Self-test kits for people showing symptoms of COVID-19 have recently emerged as a way to alleviate pressure on healthcare workers and provide more testing to those who need it. A new coronavirus app, Coughvid, uses artificial intelligence (AI) to pinpoint the telltale dry cough exhibited by coronavirus patients.
Self-administering swab tests were shown to be as effective as clinician-administered tests according to a study led by UnitedHealth Group. But while the effectiveness is allegedly on par, there are still some concerns about false negatives. Additionally, there’s one big important missing component: A swab test cannot determine if a person’s cough sounds like one of an afflicted person. Coughvid’s goal is to solve this issue.
How it works
According to the World Health Organization (WHO), two-thirds of the people with COVID-19 produce a dry cough. This differentiates it from the typical wet cough of a common cold or allergies. It’s one of the things clinicians listen for at an in-person consult.
Based on that knowledge, researchers have compiled sound samples to train an AI system to identify this cough. The aptly named Coughvid is a web app that can run on any browser with any device with a mic. The user has to cough at it, with instructions to do it safely. It then analyzes the cough’s frequency to determine the user’s chances of having the virus.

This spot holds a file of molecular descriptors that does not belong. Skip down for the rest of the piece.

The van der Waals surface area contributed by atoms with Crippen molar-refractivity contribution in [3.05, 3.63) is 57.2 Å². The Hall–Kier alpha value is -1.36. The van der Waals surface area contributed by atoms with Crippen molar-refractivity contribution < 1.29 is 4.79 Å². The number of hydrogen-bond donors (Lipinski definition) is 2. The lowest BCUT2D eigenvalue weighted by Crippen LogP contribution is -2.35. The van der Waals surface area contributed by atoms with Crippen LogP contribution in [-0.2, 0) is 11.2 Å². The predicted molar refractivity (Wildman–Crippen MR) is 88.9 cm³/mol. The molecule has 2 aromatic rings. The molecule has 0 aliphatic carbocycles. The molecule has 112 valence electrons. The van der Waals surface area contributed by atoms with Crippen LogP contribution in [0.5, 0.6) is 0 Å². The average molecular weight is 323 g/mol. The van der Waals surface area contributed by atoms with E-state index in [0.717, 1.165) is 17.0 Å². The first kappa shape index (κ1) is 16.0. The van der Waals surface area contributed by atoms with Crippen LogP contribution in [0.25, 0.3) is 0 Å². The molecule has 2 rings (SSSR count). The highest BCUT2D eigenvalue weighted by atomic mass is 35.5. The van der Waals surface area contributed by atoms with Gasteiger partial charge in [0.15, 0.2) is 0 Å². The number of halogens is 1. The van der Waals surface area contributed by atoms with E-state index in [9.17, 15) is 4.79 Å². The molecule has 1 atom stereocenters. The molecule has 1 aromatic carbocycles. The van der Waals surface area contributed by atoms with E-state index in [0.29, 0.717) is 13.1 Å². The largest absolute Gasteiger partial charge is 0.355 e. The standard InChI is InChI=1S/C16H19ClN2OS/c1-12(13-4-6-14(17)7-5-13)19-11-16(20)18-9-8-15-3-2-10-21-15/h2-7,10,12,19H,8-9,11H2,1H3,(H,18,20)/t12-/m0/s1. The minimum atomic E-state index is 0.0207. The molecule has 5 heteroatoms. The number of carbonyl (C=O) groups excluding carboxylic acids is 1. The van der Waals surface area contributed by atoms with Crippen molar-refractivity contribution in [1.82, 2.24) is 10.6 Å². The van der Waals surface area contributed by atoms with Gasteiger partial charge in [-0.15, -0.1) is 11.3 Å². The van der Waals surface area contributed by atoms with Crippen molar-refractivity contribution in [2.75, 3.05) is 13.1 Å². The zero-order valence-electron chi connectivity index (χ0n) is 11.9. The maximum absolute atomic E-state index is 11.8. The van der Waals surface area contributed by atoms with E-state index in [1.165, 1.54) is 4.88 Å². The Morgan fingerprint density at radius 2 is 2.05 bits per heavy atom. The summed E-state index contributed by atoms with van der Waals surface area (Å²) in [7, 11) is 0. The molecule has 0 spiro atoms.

The project is managed under Professor David Atienza at the Swiss Federal Institute of Technology Lausanne’s Embedded Systems Laboratory. It currently has a 70% accuracy rate, according to Slash Gear, and the team is still working on compiling more data sets as people try it out.
What are some drawbacks?
Admittedly, a tool like this cannot currently cover a large enough base to catch all cases.
“There’s that one-third of patients who are asymptomatic, so they don’t show any cough symptoms at all,” Lara Orlandic, a research assistant on the project told WBUR.
However, she added, the app can serve as a preliminary screening option as a means to put “people at ease in case they’re at home, wondering whether or not they have coronavirus.”
Another potential helpful use is sharing users’ location — the only identifying information they can agree to share — with local governments to help understand where the virus may be spreading.
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